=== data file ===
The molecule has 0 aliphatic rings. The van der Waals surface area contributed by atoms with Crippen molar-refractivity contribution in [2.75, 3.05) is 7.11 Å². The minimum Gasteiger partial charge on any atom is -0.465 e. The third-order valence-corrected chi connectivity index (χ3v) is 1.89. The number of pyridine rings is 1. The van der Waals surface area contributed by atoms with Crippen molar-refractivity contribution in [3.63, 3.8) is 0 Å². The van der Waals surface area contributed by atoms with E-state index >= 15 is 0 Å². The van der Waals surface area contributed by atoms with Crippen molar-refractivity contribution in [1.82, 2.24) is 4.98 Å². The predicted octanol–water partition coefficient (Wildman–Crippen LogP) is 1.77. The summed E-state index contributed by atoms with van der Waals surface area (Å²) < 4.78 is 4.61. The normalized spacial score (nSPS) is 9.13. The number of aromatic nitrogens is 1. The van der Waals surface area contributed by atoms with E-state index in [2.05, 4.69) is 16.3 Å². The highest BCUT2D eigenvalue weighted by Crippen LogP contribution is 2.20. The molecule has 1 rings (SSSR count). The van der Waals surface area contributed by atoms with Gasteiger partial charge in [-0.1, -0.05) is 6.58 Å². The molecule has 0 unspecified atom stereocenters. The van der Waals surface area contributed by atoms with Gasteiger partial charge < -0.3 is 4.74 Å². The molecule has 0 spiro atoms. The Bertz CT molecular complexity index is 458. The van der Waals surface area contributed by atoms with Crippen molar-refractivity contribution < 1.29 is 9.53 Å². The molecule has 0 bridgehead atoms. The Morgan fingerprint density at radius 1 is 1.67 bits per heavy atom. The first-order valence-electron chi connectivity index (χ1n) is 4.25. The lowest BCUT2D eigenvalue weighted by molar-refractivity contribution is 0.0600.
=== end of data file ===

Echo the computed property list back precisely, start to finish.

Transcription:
The molecule has 0 aliphatic rings. The van der Waals surface area contributed by atoms with Crippen molar-refractivity contribution in [2.75, 3.05) is 7.11 Å². The minimum Gasteiger partial charge on any atom is -0.465 e. The third-order valence-corrected chi connectivity index (χ3v) is 1.89. The number of pyridine rings is 1. The van der Waals surface area contributed by atoms with Crippen molar-refractivity contribution in [3.63, 3.8) is 0 Å². The van der Waals surface area contributed by atoms with E-state index >= 15 is 0 Å². The van der Waals surface area contributed by atoms with Crippen molar-refractivity contribution in [1.82, 2.24) is 4.98 Å². The predicted octanol–water partition coefficient (Wildman–Crippen LogP) is 1.77. The summed E-state index contributed by atoms with van der Waals surface area (Å²) < 4.78 is 4.61. The normalized spacial score (nSPS) is 9.13. The number of aromatic nitrogens is 1. The van der Waals surface area contributed by atoms with E-state index in [2.05, 4.69) is 16.3 Å². The highest BCUT2D eigenvalue weighted by Crippen LogP contribution is 2.20. The molecule has 1 rings (SSSR count). The van der Waals surface area contributed by atoms with Gasteiger partial charge in [-0.1, -0.05) is 6.58 Å². The molecule has 0 unspecified atom stereocenters. The van der Waals surface area contributed by atoms with Gasteiger partial charge < -0.3 is 4.74 Å². The molecule has 0 spiro atoms. The Bertz CT molecular complexity index is 458. The van der Waals surface area contributed by atoms with Crippen molar-refractivity contribution < 1.29 is 9.53 Å². The molecule has 0 bridgehead atoms. The Morgan fingerprint density at radius 1 is 1.67 bits per heavy atom. The first-order valence-electron chi connectivity index (χ1n) is 4.25. The lowest BCUT2D eigenvalue weighted by molar-refractivity contribution is 0.0600.